Delegate Name: Claire Williams
The space race is a staple in the space age and space history. In the 1960s the Soviet Union and the United States were in the middle of the Cold War. Both sides were suspicious of one another and believed the other was planning to start a war on each other. So, to stop this from happening, both the United States and the Soviet Union sent military satellites into space. On October 4, 1957, the Soviets sent the first satellite called Sputnik I. Although, the Soviet Union sent the first revolving satellite, the United States ultimately won on July 20, 1969, with the Apollo Program landing on the moon. Ever since this event this led to the expansion of militarization of outer space.
India has contributed to the technological advances in militarizing space. India uses ASAT missiles, this missile is a key part of the Indian Ballistic Missile Defense and The Defense Space Agency. The Defence Space Agency is a tri-service agency of the Indian Armed Forces. The agency (DSA) is tasked with operating India’s space-warfare and Satellite Intelligence assets. The DSA draws personnel from all three branches of the Armed Forces. They plan to enhance outer space military by collaborating with the Defence Research and Development Organization to develop systems for expanding India’s defense and offense capabilities in space. The military created: communications, intelligence, navigation, missile warning, and weather satellite systems in conflict areas since April 19, 1975. India only has two military satellites used for the Indian Navy force and the Air Force.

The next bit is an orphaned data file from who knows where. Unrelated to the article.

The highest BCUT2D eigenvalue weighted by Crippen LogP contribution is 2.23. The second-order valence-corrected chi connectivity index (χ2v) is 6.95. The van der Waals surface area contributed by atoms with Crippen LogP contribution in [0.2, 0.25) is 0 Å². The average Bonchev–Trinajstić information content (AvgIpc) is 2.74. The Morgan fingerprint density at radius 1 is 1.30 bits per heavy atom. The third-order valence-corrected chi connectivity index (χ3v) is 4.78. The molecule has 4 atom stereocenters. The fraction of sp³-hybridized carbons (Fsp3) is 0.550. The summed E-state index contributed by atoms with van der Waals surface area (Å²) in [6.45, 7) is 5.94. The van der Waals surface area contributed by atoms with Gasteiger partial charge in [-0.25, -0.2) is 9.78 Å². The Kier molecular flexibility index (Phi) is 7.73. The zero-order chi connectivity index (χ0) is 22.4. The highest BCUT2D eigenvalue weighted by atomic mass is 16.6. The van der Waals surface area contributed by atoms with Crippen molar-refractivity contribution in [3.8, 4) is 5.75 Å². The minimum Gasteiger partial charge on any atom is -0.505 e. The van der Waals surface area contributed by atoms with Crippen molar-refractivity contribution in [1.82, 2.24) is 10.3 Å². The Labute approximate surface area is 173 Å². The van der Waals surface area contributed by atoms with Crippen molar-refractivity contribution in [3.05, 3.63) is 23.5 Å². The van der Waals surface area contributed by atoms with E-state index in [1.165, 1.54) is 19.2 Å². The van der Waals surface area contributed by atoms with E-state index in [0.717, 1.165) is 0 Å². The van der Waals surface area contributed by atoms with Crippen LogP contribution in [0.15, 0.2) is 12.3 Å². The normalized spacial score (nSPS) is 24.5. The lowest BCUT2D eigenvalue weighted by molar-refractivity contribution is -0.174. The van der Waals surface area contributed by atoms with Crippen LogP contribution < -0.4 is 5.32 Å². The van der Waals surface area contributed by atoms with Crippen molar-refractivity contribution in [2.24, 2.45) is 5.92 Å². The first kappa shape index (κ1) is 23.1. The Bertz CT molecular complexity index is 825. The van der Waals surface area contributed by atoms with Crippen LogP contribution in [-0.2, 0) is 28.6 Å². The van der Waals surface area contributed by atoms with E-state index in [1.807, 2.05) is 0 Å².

India firmly believes in militarizing outer space. Using outer space for military use can help India with surveillance, national security, and intelligence services. India has teamed up with the Quadrilateral Security Dialogue to counter China’s anti-satellite. Which includes the United States, Japan, Australia, France etc. In addition to military outer space, India also believes in monitoring the regulations and behaviors of other countries, such as China. The Quad also pushes for doubling down on space security, reducing usable space orbits, and tracking down space environment for threats. Although there is the Outer Space Treaty of 1967, India did not sign it because of the multilateral agreement under the UN radar. Nonetheless, India plans on expanding their knowledge of outer space militarization, based on the space security threats China and New Delhi have shown and are presenting in upcoming years.